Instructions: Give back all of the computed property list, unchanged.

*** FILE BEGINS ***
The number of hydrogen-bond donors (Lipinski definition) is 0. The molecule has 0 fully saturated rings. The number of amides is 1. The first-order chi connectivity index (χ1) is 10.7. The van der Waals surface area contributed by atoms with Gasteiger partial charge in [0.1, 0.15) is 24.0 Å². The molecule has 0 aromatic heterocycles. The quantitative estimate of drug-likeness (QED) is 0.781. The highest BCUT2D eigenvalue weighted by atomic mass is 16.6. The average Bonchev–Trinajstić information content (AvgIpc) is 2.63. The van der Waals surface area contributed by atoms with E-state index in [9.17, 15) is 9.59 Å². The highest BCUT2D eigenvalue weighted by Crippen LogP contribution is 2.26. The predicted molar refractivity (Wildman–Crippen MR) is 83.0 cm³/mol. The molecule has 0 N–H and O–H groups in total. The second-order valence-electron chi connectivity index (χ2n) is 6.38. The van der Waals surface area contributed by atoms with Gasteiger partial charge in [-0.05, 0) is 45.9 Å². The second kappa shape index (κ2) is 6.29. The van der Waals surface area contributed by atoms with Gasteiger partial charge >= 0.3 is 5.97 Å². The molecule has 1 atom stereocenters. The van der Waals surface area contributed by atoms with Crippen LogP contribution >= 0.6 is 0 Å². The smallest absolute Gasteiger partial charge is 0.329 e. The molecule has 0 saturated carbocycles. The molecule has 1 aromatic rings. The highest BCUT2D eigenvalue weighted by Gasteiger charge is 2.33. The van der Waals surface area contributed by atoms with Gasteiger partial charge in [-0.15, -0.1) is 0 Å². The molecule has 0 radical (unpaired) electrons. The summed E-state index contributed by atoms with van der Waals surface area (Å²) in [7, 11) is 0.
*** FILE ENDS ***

The number of hydrogen-bond donors (Lipinski definition) is 0. The molecule has 0 fully saturated rings. The number of amides is 1. The first-order chi connectivity index (χ1) is 10.7. The van der Waals surface area contributed by atoms with Gasteiger partial charge in [0.1, 0.15) is 24.0 Å². The molecule has 0 aromatic heterocycles. The quantitative estimate of drug-likeness (QED) is 0.781. The highest BCUT2D eigenvalue weighted by atomic mass is 16.6. The average Bonchev–Trinajstić information content (AvgIpc) is 2.63. The van der Waals surface area contributed by atoms with E-state index in [9.17, 15) is 9.59 Å². The highest BCUT2D eigenvalue weighted by Crippen LogP contribution is 2.26. The predicted molar refractivity (Wildman–Crippen MR) is 83.0 cm³/mol. The molecule has 0 N–H and O–H groups in total. The second-order valence-electron chi connectivity index (χ2n) is 6.38. The van der Waals surface area contributed by atoms with Gasteiger partial charge in [-0.05, 0) is 45.9 Å². The second kappa shape index (κ2) is 6.29. The van der Waals surface area contributed by atoms with Gasteiger partial charge >= 0.3 is 5.97 Å². The molecule has 1 atom stereocenters. The van der Waals surface area contributed by atoms with Crippen LogP contribution >= 0.6 is 0 Å². The smallest absolute Gasteiger partial charge is 0.329 e. The molecule has 0 saturated carbocycles. The molecule has 1 aromatic rings. The highest BCUT2D eigenvalue weighted by Gasteiger charge is 2.33. The van der Waals surface area contributed by atoms with Gasteiger partial charge in [-0.15, -0.1) is 0 Å². The molecule has 0 radical (unpaired) electrons. The summed E-state index contributed by atoms with van der Waals surface area (Å²) in [7, 11) is 0.